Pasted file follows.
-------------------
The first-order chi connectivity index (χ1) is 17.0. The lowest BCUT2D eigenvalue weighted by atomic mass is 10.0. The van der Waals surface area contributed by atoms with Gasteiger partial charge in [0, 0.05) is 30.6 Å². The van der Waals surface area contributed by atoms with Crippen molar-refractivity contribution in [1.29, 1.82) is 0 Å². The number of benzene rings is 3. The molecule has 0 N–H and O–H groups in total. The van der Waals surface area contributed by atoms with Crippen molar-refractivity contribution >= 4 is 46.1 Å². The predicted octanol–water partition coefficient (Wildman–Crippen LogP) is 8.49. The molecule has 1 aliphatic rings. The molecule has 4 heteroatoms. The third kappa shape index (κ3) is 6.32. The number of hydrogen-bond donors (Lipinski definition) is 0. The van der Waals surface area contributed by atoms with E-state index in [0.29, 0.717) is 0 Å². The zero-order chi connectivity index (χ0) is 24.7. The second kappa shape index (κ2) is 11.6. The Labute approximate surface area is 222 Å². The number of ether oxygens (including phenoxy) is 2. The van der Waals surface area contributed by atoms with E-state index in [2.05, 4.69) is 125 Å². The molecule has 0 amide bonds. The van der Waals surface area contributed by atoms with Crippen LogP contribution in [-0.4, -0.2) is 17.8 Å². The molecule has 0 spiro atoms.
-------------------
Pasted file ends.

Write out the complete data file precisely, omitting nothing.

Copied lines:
The first-order chi connectivity index (χ1) is 17.0. The lowest BCUT2D eigenvalue weighted by atomic mass is 10.0. The van der Waals surface area contributed by atoms with Gasteiger partial charge in [0, 0.05) is 30.6 Å². The van der Waals surface area contributed by atoms with Crippen molar-refractivity contribution in [1.29, 1.82) is 0 Å². The number of benzene rings is 3. The molecule has 0 N–H and O–H groups in total. The van der Waals surface area contributed by atoms with Crippen molar-refractivity contribution >= 4 is 46.1 Å². The predicted octanol–water partition coefficient (Wildman–Crippen LogP) is 8.49. The molecule has 1 aliphatic rings. The molecule has 4 heteroatoms. The third kappa shape index (κ3) is 6.32. The number of hydrogen-bond donors (Lipinski definition) is 0. The van der Waals surface area contributed by atoms with E-state index in [0.29, 0.717) is 0 Å². The zero-order chi connectivity index (χ0) is 24.7. The second kappa shape index (κ2) is 11.6. The Labute approximate surface area is 222 Å². The number of ether oxygens (including phenoxy) is 2. The van der Waals surface area contributed by atoms with E-state index in [2.05, 4.69) is 125 Å². The molecule has 0 amide bonds. The van der Waals surface area contributed by atoms with Crippen LogP contribution in [-0.4, -0.2) is 17.8 Å². The molecule has 0 spiro atoms.